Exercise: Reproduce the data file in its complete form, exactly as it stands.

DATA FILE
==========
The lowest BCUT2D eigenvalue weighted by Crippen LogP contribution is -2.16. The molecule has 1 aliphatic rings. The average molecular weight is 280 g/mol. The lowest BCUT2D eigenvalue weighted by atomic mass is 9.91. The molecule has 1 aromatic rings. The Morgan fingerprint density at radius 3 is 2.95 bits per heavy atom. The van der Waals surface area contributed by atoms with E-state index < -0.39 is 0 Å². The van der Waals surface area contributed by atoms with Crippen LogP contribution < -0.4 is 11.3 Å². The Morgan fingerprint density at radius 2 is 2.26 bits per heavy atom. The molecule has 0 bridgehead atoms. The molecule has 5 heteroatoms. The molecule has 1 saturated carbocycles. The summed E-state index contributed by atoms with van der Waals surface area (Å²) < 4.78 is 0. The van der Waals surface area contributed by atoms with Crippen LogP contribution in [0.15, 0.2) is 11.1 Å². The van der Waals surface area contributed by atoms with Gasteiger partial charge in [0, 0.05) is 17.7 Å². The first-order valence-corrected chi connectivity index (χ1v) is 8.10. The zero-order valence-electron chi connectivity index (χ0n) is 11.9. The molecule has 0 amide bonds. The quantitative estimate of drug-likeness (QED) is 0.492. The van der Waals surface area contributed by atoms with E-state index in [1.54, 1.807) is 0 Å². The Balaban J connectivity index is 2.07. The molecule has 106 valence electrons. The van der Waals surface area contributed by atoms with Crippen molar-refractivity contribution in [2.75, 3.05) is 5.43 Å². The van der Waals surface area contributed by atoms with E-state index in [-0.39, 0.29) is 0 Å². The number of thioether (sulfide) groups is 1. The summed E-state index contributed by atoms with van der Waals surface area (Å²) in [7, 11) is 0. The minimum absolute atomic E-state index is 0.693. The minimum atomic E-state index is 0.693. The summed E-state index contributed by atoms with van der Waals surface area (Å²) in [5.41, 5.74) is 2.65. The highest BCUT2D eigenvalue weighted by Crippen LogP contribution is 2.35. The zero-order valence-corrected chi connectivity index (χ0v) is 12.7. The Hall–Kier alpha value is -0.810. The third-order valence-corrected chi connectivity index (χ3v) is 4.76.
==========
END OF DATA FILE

The lowest BCUT2D eigenvalue weighted by Crippen LogP contribution is -2.16. The molecule has 1 aliphatic rings. The average molecular weight is 280 g/mol. The lowest BCUT2D eigenvalue weighted by atomic mass is 9.91. The molecule has 1 aromatic rings. The Morgan fingerprint density at radius 3 is 2.95 bits per heavy atom. The van der Waals surface area contributed by atoms with E-state index < -0.39 is 0 Å². The van der Waals surface area contributed by atoms with Crippen LogP contribution < -0.4 is 11.3 Å². The Morgan fingerprint density at radius 2 is 2.26 bits per heavy atom. The molecule has 0 bridgehead atoms. The molecule has 5 heteroatoms. The molecule has 1 saturated carbocycles. The summed E-state index contributed by atoms with van der Waals surface area (Å²) < 4.78 is 0. The van der Waals surface area contributed by atoms with Crippen LogP contribution in [0.15, 0.2) is 11.1 Å². The van der Waals surface area contributed by atoms with Gasteiger partial charge in [0, 0.05) is 17.7 Å². The first-order valence-corrected chi connectivity index (χ1v) is 8.10. The zero-order valence-electron chi connectivity index (χ0n) is 11.9. The molecule has 0 amide bonds. The quantitative estimate of drug-likeness (QED) is 0.492. The van der Waals surface area contributed by atoms with E-state index in [1.54, 1.807) is 0 Å². The Balaban J connectivity index is 2.07. The molecule has 106 valence electrons. The van der Waals surface area contributed by atoms with Crippen molar-refractivity contribution in [2.75, 3.05) is 5.43 Å². The van der Waals surface area contributed by atoms with E-state index in [-0.39, 0.29) is 0 Å². The number of thioether (sulfide) groups is 1. The summed E-state index contributed by atoms with van der Waals surface area (Å²) in [7, 11) is 0. The minimum absolute atomic E-state index is 0.693. The minimum atomic E-state index is 0.693. The summed E-state index contributed by atoms with van der Waals surface area (Å²) in [5.41, 5.74) is 2.65. The highest BCUT2D eigenvalue weighted by Crippen LogP contribution is 2.35. The zero-order valence-corrected chi connectivity index (χ0v) is 12.7. The Hall–Kier alpha value is -0.810. The third-order valence-corrected chi connectivity index (χ3v) is 4.76.